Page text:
Message from the MMSA President
Hello. My name is Gerald McKinney and I am excited about serving the people of Mississippi and the members of the Mississippi Medical & Surgical Association (MMSA) as the new president. MMSA was established on October 5, 1966. We serve as a state member of the National Medical Association (NMA), an organization formed from the refusal of the American Medical Associations (AMA) to accept blacks as members. The NMA looked to address issues that affected the poor and under represented including one of its primary missions of confronting health care disparities. This mission remains the same today.
During my term I would like for this organization to continue the mission and narrow this gap. We have seen changes in recommendations for a number of diseases that affect African American men and women disproportionately. “The American Cancer Society recommends that men make an informed decision with a health care provider about whether to be tested for prostate cancer. Research has not yet proven that the potential benefits of testing outweigh the harms of testing and treatment.” In spite of this, our men appear to have a far more aggressive form of this cancer and are dying at an alarming rate. There are 40.8/100,000 African American men per year that die of prostate cancer. That is more that whites (18.2/100,000) and Hispanic (16.1/100,000), combined. Current statistics show that African American males are 70 times more likely to develop prostate cancer than white and Hispanic males.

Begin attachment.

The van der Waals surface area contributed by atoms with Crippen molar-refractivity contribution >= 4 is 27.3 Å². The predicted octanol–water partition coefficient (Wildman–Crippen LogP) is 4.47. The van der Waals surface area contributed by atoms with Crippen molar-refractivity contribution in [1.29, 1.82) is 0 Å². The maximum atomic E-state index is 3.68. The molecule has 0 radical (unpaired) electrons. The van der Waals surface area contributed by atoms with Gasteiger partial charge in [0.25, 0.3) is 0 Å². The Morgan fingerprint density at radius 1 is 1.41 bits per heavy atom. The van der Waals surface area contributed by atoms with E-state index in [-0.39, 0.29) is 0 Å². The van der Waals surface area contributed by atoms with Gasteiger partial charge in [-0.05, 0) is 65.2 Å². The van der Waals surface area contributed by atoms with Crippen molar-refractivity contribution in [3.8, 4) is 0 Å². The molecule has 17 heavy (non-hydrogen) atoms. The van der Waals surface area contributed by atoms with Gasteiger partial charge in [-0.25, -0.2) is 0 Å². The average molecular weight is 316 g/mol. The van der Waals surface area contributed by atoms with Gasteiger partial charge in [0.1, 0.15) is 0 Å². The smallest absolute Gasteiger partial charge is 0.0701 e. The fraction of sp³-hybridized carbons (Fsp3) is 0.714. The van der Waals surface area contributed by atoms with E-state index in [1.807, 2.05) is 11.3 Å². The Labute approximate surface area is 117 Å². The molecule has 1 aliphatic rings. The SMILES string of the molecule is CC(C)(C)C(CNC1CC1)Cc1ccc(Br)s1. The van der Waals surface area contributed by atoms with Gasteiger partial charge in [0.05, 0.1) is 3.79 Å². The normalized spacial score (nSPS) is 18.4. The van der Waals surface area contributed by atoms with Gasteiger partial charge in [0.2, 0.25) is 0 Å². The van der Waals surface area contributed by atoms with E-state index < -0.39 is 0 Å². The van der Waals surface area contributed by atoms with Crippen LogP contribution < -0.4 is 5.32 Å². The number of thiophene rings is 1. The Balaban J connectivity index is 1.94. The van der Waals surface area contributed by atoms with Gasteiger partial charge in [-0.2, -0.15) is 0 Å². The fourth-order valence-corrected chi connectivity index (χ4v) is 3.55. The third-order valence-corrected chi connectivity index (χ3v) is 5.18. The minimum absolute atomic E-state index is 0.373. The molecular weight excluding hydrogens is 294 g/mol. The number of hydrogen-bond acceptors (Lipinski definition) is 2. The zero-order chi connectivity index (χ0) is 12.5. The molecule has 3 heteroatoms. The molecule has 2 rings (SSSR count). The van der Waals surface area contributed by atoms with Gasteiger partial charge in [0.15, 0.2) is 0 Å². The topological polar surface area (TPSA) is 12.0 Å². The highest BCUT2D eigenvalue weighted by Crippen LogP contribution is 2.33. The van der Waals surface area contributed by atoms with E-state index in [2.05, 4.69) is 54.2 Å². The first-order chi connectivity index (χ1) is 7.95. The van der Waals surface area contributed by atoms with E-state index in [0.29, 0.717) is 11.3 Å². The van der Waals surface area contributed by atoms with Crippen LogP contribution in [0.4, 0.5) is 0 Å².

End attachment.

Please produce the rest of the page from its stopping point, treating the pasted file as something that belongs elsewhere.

Similar disparities exist for African American women. Even though white woman develop breast cancer at a rate of 127 cases per 100,000 compared to 118 cases per 100,000 black women, they are dying at a higher rate. Recent statistics show that black women die at a rate of 30.8 per 100,000 as opposed to whites at a rate 22.7 per 100,000. Historically, decisions on our health are based on statistic from studies that we have not been a significant part of. That's why I believe that our voices, research, and care are needed now more than ever. We must be the voice of the people through lobbying, legislation and policy making. Let us return to the purpose of organized medicine and fight for those that cannot fight for themselves. Let’s make a difference.
Gerald McKinney, MD, FACS
Chief, Surgical Services
G. V. "Sonny" Montgomery VAMC
Advanced Minimally Invasive Surgery and Surgical Endoscopy
University of Mississippi Medical Center
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